Alex Balk, in the Awl in 2015:
I have previously shared with you Balk’s Law (“Everything you hate about The Internet is actually everything you hate about people”) and Balk’s Second Law (“The worst thing is knowing what everyone thinks about anything”). Here I will impart to you Balk’s Third Law: “If you think The Internet is terrible now, just wait a while.” The moment you were just in was as good as it got. The stuff you shake your head about now will seem like fucking Shakespeare in 2016. I like to think of myself as an optimist, but I have a hard time seeing a future where anything gets better. Do you know why? Because everything is terrible and only getting worse. We won’t all be dead in twenty years, but we’ll all wish we were. I used to have hopes that once the Internet got completely unbearable some of the smart people would peel off and start something new, but with each passing day it seems ever less likely. (If anyone peels off to start something new it’s going to be teens, and we know what idiots they are.) No, the Internet is going to keep getting worse and there will be no chance for escape. It’s a massive torrent of sewage blasted at you at all hours and you pay handsomely for the privilege of having a hand-held cannon you carry with you at all times to spray more shit-sludge at yourself whenever you’re bored or anxious. Some of you sleep with it right next to your head in case you wake in the middle of the night and need to deliver another turgid shot to your wide-open mouth.
Clio Chang referenced Balk in a piece for Gen:
By 2010, personal blogs were thriving, Tumblr was still in its prime, and meme-makers were revolutionizing with form. Snapchat was created in 2011 and Vine, the beloved six-second video app, was born in 2012. People still spent time posting to forums, reading daily entries on sites like FML, and watching Shiba Inus grow up on 24-hour puppy cams. On February 26, 2015 — a day that now feels like an iconic marker of the decade — millions of people on the internet argued about whether a dress was blue or gold, and watched live video of two llamas on the lam in suburban Arizona. Sites like Gawker, the Awl, Rookie, the Hairpin, and Deadspin still existed. Until they didn’t. One by one, they were destroyed by an increasingly unsustainable media ecosystem built for the wealthy.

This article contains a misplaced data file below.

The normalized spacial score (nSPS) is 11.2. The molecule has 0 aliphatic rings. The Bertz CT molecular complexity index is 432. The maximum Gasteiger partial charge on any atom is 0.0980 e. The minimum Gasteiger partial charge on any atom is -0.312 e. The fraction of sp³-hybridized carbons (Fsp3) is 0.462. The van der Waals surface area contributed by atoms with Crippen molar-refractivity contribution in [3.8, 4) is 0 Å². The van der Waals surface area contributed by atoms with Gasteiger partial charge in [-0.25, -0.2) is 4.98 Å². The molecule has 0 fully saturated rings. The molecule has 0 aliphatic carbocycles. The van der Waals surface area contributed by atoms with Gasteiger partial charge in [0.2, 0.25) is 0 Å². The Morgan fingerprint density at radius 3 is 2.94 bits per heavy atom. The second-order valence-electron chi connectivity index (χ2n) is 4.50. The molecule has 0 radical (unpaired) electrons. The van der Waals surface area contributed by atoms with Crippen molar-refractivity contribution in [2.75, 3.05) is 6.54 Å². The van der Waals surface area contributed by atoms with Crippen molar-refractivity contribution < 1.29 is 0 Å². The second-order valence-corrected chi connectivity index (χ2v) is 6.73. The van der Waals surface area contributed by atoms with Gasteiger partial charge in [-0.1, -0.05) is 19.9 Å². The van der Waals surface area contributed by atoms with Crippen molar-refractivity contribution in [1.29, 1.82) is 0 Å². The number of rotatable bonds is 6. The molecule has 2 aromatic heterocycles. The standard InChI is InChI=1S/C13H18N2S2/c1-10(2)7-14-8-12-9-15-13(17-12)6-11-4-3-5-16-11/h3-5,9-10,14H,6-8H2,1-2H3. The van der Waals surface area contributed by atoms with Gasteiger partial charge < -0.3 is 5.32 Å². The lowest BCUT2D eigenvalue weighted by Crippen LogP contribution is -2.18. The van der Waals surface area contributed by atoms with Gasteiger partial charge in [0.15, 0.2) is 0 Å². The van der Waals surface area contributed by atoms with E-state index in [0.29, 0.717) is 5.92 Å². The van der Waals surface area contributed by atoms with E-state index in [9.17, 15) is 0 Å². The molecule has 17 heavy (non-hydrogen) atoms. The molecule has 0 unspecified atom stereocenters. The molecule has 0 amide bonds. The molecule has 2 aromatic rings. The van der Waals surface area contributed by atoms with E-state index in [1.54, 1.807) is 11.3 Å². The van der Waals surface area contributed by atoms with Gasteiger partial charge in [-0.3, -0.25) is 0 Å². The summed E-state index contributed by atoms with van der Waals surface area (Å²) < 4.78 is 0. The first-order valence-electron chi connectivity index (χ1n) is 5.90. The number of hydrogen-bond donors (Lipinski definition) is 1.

There may be an element of rosy retrospection to Chang’s piece, but the thesis of the argument fully summarizes a decade-long shift: the internet really has lost joy — lightness and vibrancy have been upended and replaced by gravitas. A veneer of marketing coats surfaces already soaked in cynicism. It becomes increasingly difficult to choose our own web adventure as it is more frequently dictated by opaque recommendations.
I am an optimistic person; this stuff can be changed. I’ve been writing about the misplaced trust of an advertising-driven techno-utopia for most of this decade, and I’m encouraged by the increasing awareness of its faults. Correcting these problems doesn’t require us to entirely give up on social media, or advertising, or smartphone apps, or any of that stuff. The 2020s should be marked by a conscientious effort to bring the fun back. It will be a slow process, but I think it has already begun.